The party’s progressive stance on social policies is one important reason why, generally speaking, British Jews take little pleasure in abandoning Labour. Hirsh — a noted left-wing academic who was a driving force behind the formation of the ‘Engage’ campaign to oppose the academic boycott of Israel back in 2005 — reflected with some sadness about speaking to friends and colleagues “who just cannot believe that someone wouldn’t fall in behind the most radical and exciting Labour manifesto in living memory.”
Worries about Brexit — the UK’s forthcoming departure from the European Union — are also increasing doubts about May’s effectiveness, Hirsh said. “She’s promising to do something very radical, but she’s promising to do it in a sensible way, and something about that doesn’t sound right,” Hirsh said.
Klaff added that many Labour voters were sympathetic to Corbyn’s embrace of terrorist groups like Hamas, as well as his documented links to the Irish Republican Army (IRA) — touted by the Conservatives as one more example of the Labour leader’s unsuitability when it comes to national security.
“There are other voters, too, who simply do not care about antisemitism — probably because they do not care about Jews,” Klaff said. “These people are more concerned about Islamophobia, anti-black racism and anti-Roma racism, to the extent that they are concerned about any prejudice at all.” She added that the Labour’s 2016 antisemitism inquiry “effectively cleared the party of antisemitism and said there were just a few isolated ‘unhappy incidents.”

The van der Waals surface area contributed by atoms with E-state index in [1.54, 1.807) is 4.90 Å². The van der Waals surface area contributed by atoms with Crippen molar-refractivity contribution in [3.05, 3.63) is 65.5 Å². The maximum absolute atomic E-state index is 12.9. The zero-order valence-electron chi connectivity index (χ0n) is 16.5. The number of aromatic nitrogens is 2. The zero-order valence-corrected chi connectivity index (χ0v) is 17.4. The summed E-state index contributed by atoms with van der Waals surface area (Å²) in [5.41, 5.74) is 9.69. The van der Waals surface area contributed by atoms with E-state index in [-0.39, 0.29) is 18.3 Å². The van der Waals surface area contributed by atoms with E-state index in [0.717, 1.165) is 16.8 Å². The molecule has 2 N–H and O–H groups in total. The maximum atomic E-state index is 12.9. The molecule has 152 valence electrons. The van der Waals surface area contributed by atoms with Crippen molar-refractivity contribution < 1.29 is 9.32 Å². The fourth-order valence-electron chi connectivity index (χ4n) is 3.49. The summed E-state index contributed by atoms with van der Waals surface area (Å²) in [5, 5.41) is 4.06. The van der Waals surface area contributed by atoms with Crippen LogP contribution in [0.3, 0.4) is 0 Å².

“Many hardcore Labour supporters and Corbyn fans believe that the antisemitism scandal was manufactured to smear Corbyn in order to undermine him and the Labour Party,” Klaff said.
Hirsh observed that the British response to the recent spate of Islamic State terrorist attacks in London and Manchester had not resulted in a national mood of “xenophobia” or widespread demands for tougher security measures.
“There’s a lovely quote from the philosopher Hannah Arendt,” Hirsh said. “She said, ‘There is a great tendency to explain away the intrinsically incredible by means of liberal rationalizations’ — I think people are happier believing that if others want to kill us, it’s because of something that we’ve done.”
Hirsh contrasted the political mood among British Jews now with the stories that his father had told him about Jewish support for the Labour Party in London’s East End during the 1950s. “My dad couldn’t remember hearing of a Jew who didn’t vote Labour,” he said. “There’s still a dilemma for some Jews who are pulled back to Labour because they care about what happens to the National Health Service,” as the UK’s publicly-funded healthcare is called.
“But many, many Jews understand Corbyn as someone who has been involved for thirty years with supporting people who want to murder Israelis,” Hirsh said.